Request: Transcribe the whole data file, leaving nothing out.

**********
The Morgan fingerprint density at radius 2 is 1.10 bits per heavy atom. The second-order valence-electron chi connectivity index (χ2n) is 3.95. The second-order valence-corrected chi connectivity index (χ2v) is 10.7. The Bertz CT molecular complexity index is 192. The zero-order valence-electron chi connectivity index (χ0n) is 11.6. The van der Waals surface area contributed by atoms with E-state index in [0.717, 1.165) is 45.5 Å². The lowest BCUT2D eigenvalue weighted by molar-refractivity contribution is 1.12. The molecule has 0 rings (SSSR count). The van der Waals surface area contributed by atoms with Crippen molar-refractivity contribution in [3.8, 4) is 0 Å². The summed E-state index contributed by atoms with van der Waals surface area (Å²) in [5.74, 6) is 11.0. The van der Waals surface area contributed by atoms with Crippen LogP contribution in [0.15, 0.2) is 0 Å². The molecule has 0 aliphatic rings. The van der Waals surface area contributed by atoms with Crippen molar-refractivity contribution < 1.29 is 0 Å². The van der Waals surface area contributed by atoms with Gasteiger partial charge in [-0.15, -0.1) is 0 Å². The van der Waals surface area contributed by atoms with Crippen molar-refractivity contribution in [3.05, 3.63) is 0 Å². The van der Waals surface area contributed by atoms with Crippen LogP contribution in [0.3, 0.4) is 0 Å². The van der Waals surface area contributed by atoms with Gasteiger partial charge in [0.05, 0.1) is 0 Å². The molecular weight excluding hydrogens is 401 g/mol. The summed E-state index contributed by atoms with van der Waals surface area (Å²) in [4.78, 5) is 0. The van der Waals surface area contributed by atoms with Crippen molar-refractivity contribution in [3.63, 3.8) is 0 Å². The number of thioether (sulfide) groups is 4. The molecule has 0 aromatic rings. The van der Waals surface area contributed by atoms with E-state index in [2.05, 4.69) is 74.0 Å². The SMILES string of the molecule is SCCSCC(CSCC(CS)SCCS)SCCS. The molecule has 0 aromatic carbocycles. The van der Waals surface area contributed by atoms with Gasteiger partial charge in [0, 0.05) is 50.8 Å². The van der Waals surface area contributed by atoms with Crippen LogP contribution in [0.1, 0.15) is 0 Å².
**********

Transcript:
The Morgan fingerprint density at radius 2 is 1.10 bits per heavy atom. The second-order valence-electron chi connectivity index (χ2n) is 3.95. The second-order valence-corrected chi connectivity index (χ2v) is 10.7. The Bertz CT molecular complexity index is 192. The zero-order valence-electron chi connectivity index (χ0n) is 11.6. The van der Waals surface area contributed by atoms with E-state index in [0.717, 1.165) is 45.5 Å². The lowest BCUT2D eigenvalue weighted by molar-refractivity contribution is 1.12. The molecule has 0 rings (SSSR count). The van der Waals surface area contributed by atoms with Crippen molar-refractivity contribution in [3.8, 4) is 0 Å². The summed E-state index contributed by atoms with van der Waals surface area (Å²) in [5.74, 6) is 11.0. The van der Waals surface area contributed by atoms with Crippen LogP contribution in [0.15, 0.2) is 0 Å². The molecule has 0 aliphatic rings. The van der Waals surface area contributed by atoms with Crippen molar-refractivity contribution < 1.29 is 0 Å². The van der Waals surface area contributed by atoms with Gasteiger partial charge in [-0.15, -0.1) is 0 Å². The van der Waals surface area contributed by atoms with Crippen molar-refractivity contribution in [3.05, 3.63) is 0 Å². The van der Waals surface area contributed by atoms with Crippen LogP contribution in [0.3, 0.4) is 0 Å². The van der Waals surface area contributed by atoms with Gasteiger partial charge in [0.05, 0.1) is 0 Å². The molecular weight excluding hydrogens is 401 g/mol. The summed E-state index contributed by atoms with van der Waals surface area (Å²) in [4.78, 5) is 0. The van der Waals surface area contributed by atoms with Crippen molar-refractivity contribution in [3.63, 3.8) is 0 Å². The number of thioether (sulfide) groups is 4. The molecule has 0 aromatic rings. The van der Waals surface area contributed by atoms with E-state index in [2.05, 4.69) is 74.0 Å². The SMILES string of the molecule is SCCSCC(CSCC(CS)SCCS)SCCS. The molecule has 0 aromatic carbocycles. The van der Waals surface area contributed by atoms with Gasteiger partial charge in [0, 0.05) is 50.8 Å². The van der Waals surface area contributed by atoms with Crippen LogP contribution in [0.1, 0.15) is 0 Å².